A Teledyne Webb autonomous underwater glider RU23 belonging to Rutgers University deployed off the New Jersey coastline in 2012. Credit: Nilsen Strandskov/Rutgers University.
Source: Journal of Geophysical Research: Oceans

In October 2012, Hurricane Sandy struck the northeastern United States around New Jersey and devastated a number of large metropolitan areas, including New York City. However, for all the destruction and chaos it wrought, the storm also allowed researchers to closely monitor a host of environmental and physical phenomena associated with a storm of such magnitude.

Miles et al. report observations of ocean sediment movement off New Jersey’s coast, caused by the storm. Data from an ocean glider equipped with a host of scientific instrumentation and deployed ahead of the storm allowed researchers not only to see how sediment was being redistributed by the hurricane as the storm unfolded but also to compare their real-life observations with forecasts from mathematical models.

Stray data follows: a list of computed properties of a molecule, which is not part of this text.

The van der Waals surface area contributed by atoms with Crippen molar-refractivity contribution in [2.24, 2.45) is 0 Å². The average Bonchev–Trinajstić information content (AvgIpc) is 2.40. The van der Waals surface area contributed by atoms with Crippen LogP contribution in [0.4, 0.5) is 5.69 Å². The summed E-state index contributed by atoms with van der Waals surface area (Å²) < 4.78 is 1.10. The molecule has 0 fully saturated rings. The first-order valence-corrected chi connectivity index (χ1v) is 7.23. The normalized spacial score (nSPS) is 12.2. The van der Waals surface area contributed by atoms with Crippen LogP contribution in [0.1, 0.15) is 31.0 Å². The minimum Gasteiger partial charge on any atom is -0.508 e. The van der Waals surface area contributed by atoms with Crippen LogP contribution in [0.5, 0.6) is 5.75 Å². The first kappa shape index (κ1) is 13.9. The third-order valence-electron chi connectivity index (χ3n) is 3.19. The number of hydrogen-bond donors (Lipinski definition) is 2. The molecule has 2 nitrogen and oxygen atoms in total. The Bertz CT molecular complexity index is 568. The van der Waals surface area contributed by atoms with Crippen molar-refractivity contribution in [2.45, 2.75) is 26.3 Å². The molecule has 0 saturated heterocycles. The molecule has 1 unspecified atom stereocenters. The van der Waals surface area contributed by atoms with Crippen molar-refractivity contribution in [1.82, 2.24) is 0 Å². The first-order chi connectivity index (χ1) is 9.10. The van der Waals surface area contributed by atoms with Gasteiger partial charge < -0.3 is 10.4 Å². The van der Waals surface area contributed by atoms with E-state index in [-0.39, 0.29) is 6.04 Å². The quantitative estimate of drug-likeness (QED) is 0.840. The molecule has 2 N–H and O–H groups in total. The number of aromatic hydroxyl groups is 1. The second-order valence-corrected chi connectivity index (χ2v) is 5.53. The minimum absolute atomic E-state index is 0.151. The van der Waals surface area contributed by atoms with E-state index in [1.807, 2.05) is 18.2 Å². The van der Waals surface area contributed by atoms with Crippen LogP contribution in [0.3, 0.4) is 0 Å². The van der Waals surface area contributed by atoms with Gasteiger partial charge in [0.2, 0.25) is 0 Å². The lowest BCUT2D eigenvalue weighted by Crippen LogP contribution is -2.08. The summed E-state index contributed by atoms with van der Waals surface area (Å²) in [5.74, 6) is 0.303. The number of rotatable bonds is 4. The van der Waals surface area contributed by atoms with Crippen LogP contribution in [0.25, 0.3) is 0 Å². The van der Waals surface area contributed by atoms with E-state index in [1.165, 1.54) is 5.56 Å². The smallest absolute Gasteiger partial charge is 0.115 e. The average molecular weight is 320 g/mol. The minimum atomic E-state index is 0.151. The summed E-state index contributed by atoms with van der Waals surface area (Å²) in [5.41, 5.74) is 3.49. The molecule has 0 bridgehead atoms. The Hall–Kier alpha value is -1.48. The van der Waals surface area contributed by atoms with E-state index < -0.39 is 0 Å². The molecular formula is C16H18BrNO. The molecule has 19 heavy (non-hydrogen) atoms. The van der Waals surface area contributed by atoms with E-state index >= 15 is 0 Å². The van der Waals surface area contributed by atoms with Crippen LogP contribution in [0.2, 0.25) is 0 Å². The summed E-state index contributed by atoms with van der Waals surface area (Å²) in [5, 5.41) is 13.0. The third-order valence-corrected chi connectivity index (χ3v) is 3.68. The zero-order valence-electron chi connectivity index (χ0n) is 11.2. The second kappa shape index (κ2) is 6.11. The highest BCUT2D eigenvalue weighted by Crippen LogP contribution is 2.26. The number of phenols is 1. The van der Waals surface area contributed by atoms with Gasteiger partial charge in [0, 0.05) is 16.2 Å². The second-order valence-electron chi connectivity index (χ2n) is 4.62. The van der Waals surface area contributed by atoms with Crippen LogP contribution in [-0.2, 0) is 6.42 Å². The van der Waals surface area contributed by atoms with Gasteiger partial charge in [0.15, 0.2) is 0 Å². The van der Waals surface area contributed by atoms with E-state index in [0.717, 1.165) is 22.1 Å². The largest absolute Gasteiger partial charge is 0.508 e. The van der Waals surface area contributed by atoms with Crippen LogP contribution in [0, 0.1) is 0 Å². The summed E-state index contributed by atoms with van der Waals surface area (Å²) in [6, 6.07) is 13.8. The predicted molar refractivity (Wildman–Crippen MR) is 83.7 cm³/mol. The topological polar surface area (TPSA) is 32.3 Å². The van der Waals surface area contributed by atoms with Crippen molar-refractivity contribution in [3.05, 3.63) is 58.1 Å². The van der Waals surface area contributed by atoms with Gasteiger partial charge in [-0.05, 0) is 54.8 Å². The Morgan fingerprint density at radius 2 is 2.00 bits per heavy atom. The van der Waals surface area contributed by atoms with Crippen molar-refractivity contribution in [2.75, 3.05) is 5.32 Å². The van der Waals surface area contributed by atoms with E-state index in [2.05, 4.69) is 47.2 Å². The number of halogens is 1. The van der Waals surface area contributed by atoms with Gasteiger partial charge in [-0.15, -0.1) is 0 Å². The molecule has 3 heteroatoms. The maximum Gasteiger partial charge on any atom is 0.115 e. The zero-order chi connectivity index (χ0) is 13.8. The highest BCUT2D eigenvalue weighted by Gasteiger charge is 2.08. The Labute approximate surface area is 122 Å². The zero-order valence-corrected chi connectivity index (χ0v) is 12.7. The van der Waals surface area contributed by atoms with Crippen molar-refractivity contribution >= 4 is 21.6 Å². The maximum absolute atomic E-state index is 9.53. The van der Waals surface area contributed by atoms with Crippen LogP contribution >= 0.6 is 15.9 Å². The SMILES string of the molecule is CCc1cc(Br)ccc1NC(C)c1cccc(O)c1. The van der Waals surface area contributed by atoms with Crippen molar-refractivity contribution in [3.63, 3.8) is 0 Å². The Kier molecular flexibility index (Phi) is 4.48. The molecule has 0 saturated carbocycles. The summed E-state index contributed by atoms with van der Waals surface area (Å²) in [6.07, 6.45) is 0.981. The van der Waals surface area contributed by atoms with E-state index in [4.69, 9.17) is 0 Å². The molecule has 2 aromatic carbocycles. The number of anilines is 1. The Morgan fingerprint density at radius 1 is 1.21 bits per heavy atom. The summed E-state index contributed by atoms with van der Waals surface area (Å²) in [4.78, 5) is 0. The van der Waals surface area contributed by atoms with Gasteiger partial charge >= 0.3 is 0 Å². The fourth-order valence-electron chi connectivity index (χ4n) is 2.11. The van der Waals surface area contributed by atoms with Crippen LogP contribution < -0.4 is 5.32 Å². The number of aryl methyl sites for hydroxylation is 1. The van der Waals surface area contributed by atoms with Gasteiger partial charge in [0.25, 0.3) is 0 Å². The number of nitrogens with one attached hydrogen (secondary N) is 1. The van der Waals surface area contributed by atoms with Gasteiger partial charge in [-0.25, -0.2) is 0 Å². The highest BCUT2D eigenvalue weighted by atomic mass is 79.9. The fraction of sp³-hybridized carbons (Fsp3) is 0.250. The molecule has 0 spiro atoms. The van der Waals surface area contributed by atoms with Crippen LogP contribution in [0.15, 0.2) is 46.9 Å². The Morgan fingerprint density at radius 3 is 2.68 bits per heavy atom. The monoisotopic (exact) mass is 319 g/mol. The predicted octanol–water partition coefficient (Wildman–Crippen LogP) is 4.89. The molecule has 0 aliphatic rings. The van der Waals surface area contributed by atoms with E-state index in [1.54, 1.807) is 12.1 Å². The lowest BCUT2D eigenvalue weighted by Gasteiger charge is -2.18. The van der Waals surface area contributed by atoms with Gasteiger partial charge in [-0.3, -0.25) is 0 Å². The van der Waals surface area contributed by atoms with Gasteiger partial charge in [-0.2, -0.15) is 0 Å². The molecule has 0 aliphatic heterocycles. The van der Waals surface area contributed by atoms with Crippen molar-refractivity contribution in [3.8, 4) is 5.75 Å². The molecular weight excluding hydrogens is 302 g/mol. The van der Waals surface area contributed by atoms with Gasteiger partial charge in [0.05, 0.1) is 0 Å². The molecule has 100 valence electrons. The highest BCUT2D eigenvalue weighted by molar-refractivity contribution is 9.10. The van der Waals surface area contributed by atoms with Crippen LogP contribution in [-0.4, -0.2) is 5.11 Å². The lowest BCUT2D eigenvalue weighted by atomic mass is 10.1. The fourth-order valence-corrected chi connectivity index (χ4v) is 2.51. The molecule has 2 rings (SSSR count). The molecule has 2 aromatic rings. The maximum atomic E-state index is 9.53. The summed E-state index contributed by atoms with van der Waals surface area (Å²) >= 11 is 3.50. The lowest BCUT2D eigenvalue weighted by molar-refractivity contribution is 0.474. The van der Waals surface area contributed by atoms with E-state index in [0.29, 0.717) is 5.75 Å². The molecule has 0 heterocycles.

The glider used optical and acoustic backscatter—techniques similar to radar in which sound or light is bounced off of surroundings and analyzed upon return—to survey the water for sediment particles of two different sizes (0.4 and 0.1 millimeter) commonly used in models. It observed that both particle sizes got completely suspended in the water column during the 24-hour period of peak storm intensity.

In addition to confirming the models’ predictions, the finding indicates that perhaps unsurprisingly, Hurricane Sandy was seriously stirring up the ocean floor along her path. Certainly, this leads to erosion in some areas, but it also increases sediment deposition in others.

The researchers conclude that after the hurricane made landfall, its energy dipped below the threshold necessary to keep the sediment particles suspended in the water column. But where did all that swirling debris land?

According to the model predictions, Sandy dropped about 3 centimeters of sediment across the continental shelf just north of the Delaware Bay. The team suggests that hurricanes play an important role in redistributing ocean sediment and that gliders can play a valuable role in tracking a storm’s effect on local ecosystems. (Journal of Geophysical Research: Oceans, doi:10.1002/2014JC010474, 2015)

—David Shultz, Freelance Writer

Citation: Shultz, D. (2015), Underwater robot tracked ocean sediment during Hurricane Sandy, Eos, 96, doi:10.1029/2015EO032937. Published on 20 July 2015.

Text © 2015. The authors. CC BY-NC 3.0
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